Call for international actions against IUU fishing


Call for international actions against IUU fishing

( A group of sustainable fisheries organizations is calling on governments around the globe to do more to tackle illegal, unreported and unregulated fishing (IUU).

In a joint statement, SeaBOS, International Fisheries Sustainability Organization (ISSF), Global Sustainable Fisheries Initiative (GSSI), Global Dialogue on Seafood Traceability (GDST), Fish Alliance The Global Trade Agreement (GTA) and the Sea Treaty call on States to ratify and implement the Port State Measures Agreement; full implementation of the FAO Global Profile; and agreed with the Roadmap to combat IUU fishing adopted by the Asia-Pacific Economic Cooperation (APEC) economies.

In recent years, there has been a series of international agreements and commitments to address IUU fishing. But the implementation is often delayed. There is a critical and urgent need now to turn agreements and commitments into action, according to a joint statement by the groups. As seafood leaders, we are working with our supply chain partners to identify and combat IUU fishing. Member coalitions are taking action to identify and eliminate IUU (SeaBOS, ISSF, GSSI, Sea Pact); to establish full traceability in their supply chain (GDST, GTA, ISSF); to achieve 100% visibility of all transshipment operations at sea (ISSF, GTA); and pilot application of electronic systems to ensure the legality of harvested fish (Sea Pact, SeaBOS, ISSF, GTA).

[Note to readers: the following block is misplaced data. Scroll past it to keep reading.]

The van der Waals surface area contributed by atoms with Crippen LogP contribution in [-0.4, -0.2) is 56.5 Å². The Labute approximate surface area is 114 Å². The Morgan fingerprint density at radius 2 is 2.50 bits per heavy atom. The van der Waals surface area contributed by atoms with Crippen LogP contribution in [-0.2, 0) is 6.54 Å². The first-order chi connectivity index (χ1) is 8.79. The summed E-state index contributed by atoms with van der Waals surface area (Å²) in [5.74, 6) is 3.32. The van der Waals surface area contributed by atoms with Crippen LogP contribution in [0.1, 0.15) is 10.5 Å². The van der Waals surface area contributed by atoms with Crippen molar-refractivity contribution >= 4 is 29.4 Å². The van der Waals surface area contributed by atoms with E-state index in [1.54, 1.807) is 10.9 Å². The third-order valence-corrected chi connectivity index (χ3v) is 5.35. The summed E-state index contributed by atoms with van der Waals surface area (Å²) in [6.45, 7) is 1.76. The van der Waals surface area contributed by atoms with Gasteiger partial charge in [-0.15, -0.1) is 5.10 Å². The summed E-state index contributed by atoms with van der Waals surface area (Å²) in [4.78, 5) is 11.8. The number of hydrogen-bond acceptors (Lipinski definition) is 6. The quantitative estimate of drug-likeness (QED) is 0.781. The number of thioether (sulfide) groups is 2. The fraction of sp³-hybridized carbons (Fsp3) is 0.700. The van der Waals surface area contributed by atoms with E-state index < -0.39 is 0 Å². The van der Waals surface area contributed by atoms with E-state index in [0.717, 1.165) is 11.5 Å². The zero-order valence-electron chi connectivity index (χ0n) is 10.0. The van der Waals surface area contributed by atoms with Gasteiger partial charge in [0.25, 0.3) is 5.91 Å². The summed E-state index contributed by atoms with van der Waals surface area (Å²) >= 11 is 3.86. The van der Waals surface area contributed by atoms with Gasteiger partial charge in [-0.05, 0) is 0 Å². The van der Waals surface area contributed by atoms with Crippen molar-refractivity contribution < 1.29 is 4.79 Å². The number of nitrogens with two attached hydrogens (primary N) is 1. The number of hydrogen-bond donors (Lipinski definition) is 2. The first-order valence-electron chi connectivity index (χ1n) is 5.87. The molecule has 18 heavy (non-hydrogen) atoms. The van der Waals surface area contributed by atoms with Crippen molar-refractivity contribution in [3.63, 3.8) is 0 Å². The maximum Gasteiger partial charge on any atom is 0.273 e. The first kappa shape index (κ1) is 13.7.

In recent years, there has been a series of international agreements and commitments to address IUU fishing

The groups have identified the Port State Measures Agreement as an important agreement that can be effective in preventing, halting and eliminating IUU fishing by preventing illegal fishing vessels from entering and docking their fishing ports. The groups said all countries must ratify the agreement and do the work necessary to properly implement the agreement, including sharing information through established global and regional platforms such as Global Record, tracking registrations and authorizations, ownership, identification and an overview of every fishing vessel's operations. ; Register all specified ports through PSMA's designated port; Support the adoption of the FAO Global Information Exchange System (GIES) at the ongoing PSMA Conference of the Parties; use these databases and rules to exchange information and enforce common law.

The Pacific, especially the Asia-Pacific Economic Cooperation (APEC) is an important area, with the potential to reduce IUU fishing.

Compliance with the foregoing will ensure that the rules are applied fairly and evenly, that IUU vessels cannot continue to operate, and that all vessels provide cruise lines, and that all transits are tracked using electronic observation, monitoring, or equivalent sensor technologies. 

Groups identify the Pacific Ocean, especially the Asia-Pacific Economic Cooperation (APEC) as an important area that has the potential to reduce IUU fishing. Currently, 14 APEC economies have ratified the PSMA, and China has expressed its intention to do so by 2025. 

Post a Comment